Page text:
Seafood Stuffed Pork Medallions with Peppercorn Sauce

CELEBRATING FATHER’S DAY!

Honoring your father on Father’s Day doesn’t require his physical presence. I feel what is more important, is just the act of doing it. I am very grateful to have had a father who was such a strong role model in my life. Everything he did was driven by his commitment to provide and care for the family he loved.

My father passed away in 2005 and Brion’s in 2011. Both our Dad’s loved to talk and tell stories from their lives. We often wish we could retrace that time and hear their voices again. It seems you never fully appreciate your parents until they are no longer on this earth. It is so important to appreciate every hour they are in your life.

My special meal to honor them on this Father’s Day, is a nice medley of pork, shrimp and mushrooms.

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Seafood Stuffed Pork Medallions with Peppercorn Sauce
Instructions
Stuffed Mushrooms
  1. Shred zucchini, sprinkle with a little salt & set aside. In a bowl, combine the cheeses, crumbled bacon, egg & seasonings. Squeeze as much liquid from zucchini as possible. Add it to the filling & mix well. Divide the filling between mushrooms. Place a small amount of Zesty Italian dressing in a cup. Dip bottom of each mushroom in dressing & allow to dip off for a few seconds. Place stuffed mushroom caps on a small baking dish making sure they will stay upright. Place in fridge until ready to bake.
Parmesan Shrimp
  1. In a bowl, combine oil, garlic, oregano, basil, Parmesan, salt & pepper. Add shrimp & toss gently; thread onto skewers. Place on a plate & refrigerate until ready to cook.
Stuffing / Tenderloin
  1. In a saucepan, saute garlic & shallots in 1 Tbsp olive oil for a few minutes. Add a few pinches of salt & pepper; stir in breadcrumbs. Add water; stir till all is combined & transfer to a bowl.
  2. In a bowl, cream together butter & cream cheese. Add 1/2 of the capers, the parsley & stir thoroughly. Add the Gruyere & scallops, stirring gently. Set aside.
  3. 'Butterfly' tenderloin & pound making it all the same thickness. Spread stuffing evenly on flattened cut side. Starting with the long side, carefully ROLL the tenderloin as opposed to just FOLDING it over. On work surface, lay out bacon strips side by side. Lay stuffed tenderloin at one end & roll up in bacon strips, placing a toothpick at end of each strip.
  4. Preheat the oven to 400 F. In a skillet, heat remaining 2 Tbsp olive oil, add the roast carefully & saute for about 3-4 minutes on each side to cook the bacon a bit. Place a rack in a shallow roasting pan & lay stuffed tenderloin on it; bake at 400 F. for 10 minutes, then reduce heat to 350 F. & bake for another 20 minutes. Remove from oven, set the roast on a cutting board, cover loosely with foil, & let rest while the shrimp & stuffed mushrooms are cooking. When ready to serve, slice into 1 - 1 1/2" thick 'medallions'.
  5. Increase oven temperature to 400 F. Remove stuffed mushrooms from refrigerator, bake for 20-30 minutes or until filling is golden & mushrooms have softened. Meanwhile, line a baking sheet with foil, place skewered shrimp in oven for the last 6-8 minutes of cooking the mushrooms.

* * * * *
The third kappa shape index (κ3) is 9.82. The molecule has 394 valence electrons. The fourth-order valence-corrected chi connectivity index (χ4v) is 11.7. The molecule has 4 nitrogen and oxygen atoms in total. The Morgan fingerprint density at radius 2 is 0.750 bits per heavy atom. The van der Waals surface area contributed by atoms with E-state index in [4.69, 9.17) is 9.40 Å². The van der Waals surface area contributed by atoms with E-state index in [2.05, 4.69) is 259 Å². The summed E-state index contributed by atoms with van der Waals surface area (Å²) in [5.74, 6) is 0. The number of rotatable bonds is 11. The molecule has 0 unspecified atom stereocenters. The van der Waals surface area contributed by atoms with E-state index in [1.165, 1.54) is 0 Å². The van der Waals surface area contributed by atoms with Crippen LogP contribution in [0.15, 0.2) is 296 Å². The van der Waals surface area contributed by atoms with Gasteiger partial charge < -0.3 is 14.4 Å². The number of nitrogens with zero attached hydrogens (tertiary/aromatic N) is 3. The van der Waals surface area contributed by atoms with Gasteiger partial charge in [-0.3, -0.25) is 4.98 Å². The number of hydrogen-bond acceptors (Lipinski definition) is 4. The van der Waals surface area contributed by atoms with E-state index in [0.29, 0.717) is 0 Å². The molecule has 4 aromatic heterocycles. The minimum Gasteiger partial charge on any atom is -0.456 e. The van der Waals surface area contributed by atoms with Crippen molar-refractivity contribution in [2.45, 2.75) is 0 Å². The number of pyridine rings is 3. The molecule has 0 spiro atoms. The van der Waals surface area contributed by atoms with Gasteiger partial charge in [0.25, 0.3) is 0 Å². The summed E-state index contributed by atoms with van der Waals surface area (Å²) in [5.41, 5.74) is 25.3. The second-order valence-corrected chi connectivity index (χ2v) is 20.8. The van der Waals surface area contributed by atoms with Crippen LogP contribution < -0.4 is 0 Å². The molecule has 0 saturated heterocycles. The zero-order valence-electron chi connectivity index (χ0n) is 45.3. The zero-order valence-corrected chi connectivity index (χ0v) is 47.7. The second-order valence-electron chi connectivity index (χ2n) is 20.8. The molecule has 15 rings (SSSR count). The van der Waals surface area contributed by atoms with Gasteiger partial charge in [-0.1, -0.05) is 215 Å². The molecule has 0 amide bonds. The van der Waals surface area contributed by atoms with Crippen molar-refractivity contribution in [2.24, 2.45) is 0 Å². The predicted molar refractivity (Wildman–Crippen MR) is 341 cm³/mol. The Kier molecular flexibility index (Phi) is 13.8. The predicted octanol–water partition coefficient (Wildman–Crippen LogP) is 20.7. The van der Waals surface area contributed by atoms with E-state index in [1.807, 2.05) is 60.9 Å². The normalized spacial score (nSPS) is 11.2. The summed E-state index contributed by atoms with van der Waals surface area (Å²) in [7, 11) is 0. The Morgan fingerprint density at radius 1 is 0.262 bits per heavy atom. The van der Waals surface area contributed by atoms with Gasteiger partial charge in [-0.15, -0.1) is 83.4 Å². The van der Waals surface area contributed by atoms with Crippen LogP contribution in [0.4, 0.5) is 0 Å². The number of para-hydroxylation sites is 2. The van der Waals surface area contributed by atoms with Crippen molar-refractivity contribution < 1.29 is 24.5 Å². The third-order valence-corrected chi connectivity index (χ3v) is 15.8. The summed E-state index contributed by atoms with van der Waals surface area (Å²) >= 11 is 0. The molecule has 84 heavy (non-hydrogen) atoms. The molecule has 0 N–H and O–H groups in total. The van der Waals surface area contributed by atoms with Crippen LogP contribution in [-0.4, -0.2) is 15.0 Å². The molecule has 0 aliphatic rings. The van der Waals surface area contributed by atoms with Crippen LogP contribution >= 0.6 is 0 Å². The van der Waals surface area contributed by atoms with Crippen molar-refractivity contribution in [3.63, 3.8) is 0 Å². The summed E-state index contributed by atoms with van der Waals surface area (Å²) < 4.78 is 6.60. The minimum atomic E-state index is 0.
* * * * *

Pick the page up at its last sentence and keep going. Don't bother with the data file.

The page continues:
Peppercorn Sauce
  1. This can be made earlier or while the last items are cooking in the oven. In a hot skillet, add butter, shallots & peppercorns; stir until shallots are golden, about 1 minute. Add broth & thyme sprigs; reduce heat & allow sauce to simmer for a few minutes. Remove thyme sprigs. Add cream & salt & pepper to taste. If you wish to thicken sauce, combine cornstarch & water in a small dish, stirring until smooth. Add a bit at a time to your hot mixture, stirring until desired thickness is achieved.

Tortilla Crepe Stacks

To some of us, Mexican food terms get a little confusing. I mean there is the taco, burrito, quesadilla, enchilada and taquito just to name a few. Before anything, one needs to know what a tortilla is. Simply put, it is wheat or corn plain bread that is used as a wrapping material around different types of filling ingredients to make the various Mexican dishes. 

Masa Harina is a traditional flour used to make corn tortillas and tamales as well as other Mexican meals. To make masa harina, field corn (or maize) is dried and then treated in a solution of lime and water called slaked lime (or wood-ash lye). This loosens the hulls from the kernels and softens the corn. In addition, the lime reacts with the corn so that the nutrient niacin can be assimilated by the digestive tract.

The soaked maize is then washed, and the wet corn is ground into a dough called masa. It is this fresh masa, when dried and powdered, that becomes masa harina. Water is added again to make dough for the corn tortillas or tamales.

Cornmeal and masa harina are very different preparations of corn. Do not try to substitute cornmeal or regular wheat flour in recipes calling for masa harina as they will not produce the same results.

Today, I want to make some tortilla crepe stacks. Crepes as we all know, have always been a hallmark of French cuisine. So the question is, ‘how did they come to be in Mexican cuisine’? In the 1860’s, French forces invaded Mexico. They came, they conquered, they cooked and then they got kicked out. Cinco de Mayo commemorates that victory for Mexico from 1862. However, it took another five years before the French left Mexico for good. During their stay, the French left their mark on the country’s cuisine.

One of the reasons I have always loved crepes, is that they are so easy to make and taste so good. You can either roll the filling inside or just stack them with their fillings and make a ‘cake’.

These tortilla crepes are made with half masa harina and half white flour. Next, I made a mushroom rice & barley pilaf and some guacamole. You can pick and choose when it comes to the extra filling add-ons. I guess it did get a bit more involved but worth it —.